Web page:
The museum exhibits an impressive art collection due to its benefactors, King Gustav III and Carl Gustaf Tessin. The museum was founded in 1792 as Kungliga Museet ("Royal Museum"), but the present building was opened in 1866, when it was renamed the Nationalmuseum.
The museum is home to about half a million drawings from the Middle Ages to 1900, prominent Rembrandt and Dutch 1700 century collection, and a collection of porcelain items, paintings, sculptures, and modern art as well. The museum also has an art library, open to the public as well as academics.
The current building, built between 1844 and 1866, was inspired by North Italian Renaissance architecture. It is the design of the German architect Friedrich August Stüler, who also designed the Neues Museum in Berlin. The relatively closed exterior, save for the central entrance, gives no hint of the spacious interior dominated by the huge flight of stairs leading up to the topmost galleries. The museum was enlarged in 1961 to accommodate the museum workshops. The present restaurant was instated in 1996.
Here in the old town is the Slottsbacken Obelisk. It is located in the very center of the city at the eastern facade of the Stockholm palace. The church in the background is Storkyrkan, it is the 700 year old cathedral which is used for important royal ceremonies. It is also the place where the Lutheran message was spread throughout Sweden by reformer Olaus Petri (1493 -1552).
The neo-Egyptian design of the obelisk was made by the artist Louis Jean Desprez and it was erected by theinventor and colonel-mecanicus Jonas Lidströmer in 1800. The construction was at the time considered to be complicated, since the Stockholm Obelisk is made of many and heavy stone boulders, and not as sometimes in the antiquity cut in one piece.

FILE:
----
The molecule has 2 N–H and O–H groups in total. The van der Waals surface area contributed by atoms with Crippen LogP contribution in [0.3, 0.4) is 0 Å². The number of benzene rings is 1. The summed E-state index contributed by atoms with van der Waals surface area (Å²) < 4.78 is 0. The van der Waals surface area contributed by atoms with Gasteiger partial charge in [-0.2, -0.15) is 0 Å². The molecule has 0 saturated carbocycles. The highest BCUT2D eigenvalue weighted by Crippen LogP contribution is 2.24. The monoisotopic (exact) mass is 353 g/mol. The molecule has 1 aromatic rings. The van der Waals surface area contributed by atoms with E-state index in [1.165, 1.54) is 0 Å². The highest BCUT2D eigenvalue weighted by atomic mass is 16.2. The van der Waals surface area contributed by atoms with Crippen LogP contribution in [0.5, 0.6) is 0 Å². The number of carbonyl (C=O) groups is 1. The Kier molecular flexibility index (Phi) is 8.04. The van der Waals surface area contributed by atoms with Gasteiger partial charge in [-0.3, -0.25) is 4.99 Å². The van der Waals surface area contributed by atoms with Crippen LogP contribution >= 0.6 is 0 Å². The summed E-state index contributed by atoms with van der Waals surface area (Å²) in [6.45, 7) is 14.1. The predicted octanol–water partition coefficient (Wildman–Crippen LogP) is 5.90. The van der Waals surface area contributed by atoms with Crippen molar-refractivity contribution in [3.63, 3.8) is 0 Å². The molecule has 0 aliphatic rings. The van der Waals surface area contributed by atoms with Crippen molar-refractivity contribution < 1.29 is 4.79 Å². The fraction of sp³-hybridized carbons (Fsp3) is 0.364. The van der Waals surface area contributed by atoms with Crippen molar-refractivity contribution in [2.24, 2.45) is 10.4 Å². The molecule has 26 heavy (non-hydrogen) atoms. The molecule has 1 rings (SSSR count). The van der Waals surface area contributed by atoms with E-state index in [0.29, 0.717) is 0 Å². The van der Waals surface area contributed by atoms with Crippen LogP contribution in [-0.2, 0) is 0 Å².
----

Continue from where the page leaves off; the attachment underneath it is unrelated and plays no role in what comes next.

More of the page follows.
The Obelisk was commissioned by King Gustav III to show his gratitude to the burghers of Stockholm who guarded the city while the king was leading the Swedish-Finnish Navy in the Russian War in 1788-1790.
This is Strandvagen with its stately houses and boats along the quayside. It was created by the 10 wealthiest citizens of Stockholm in the early 1900's. The archtecture was reflective of the great wealth of those who wanted to make this a grand boulevard to stroll and live on.
This looks like a church and the way the snow is on the roof, there are kneeling angels present. It is actually the Nordiska Museet which is a museum which resembles an extravagant Renaissance castle, but portrays everyday life in Sweden from the 1520's to present day. It has more than 1.5 million exhibits.
Here is the Armemuseum, the Royal Army Museum, which was formerally the old armoury. The dome of the Hedvig Eleonora Kyrka is in the background.
Boats in the harbor. In spring when all the ice is gone, these will be sailing in their full glory.
The location of the green phone booths, the public square Korhhamstorg, or Grain Harbour Square in Gamla Stan, the old town center in Stockholm. The statue of a man drawing a bow on the square, who people often think is Willem Tell, is actually a homage to Engelbrekt Engelbreksson, who was the leader of the Engelbrekt rebellion (1434-1436) against the German-dominated government of Eric of Pomerania. The statue was carved by the sculptor Christian Eriksson, 1859 - 1935.
A symbol of the royal family.
Across the water, the facade of the National Museum.
Copyright 2011 by SheilaTGTG55 unless otherwise attributed.
Photos by H. Bernhardt.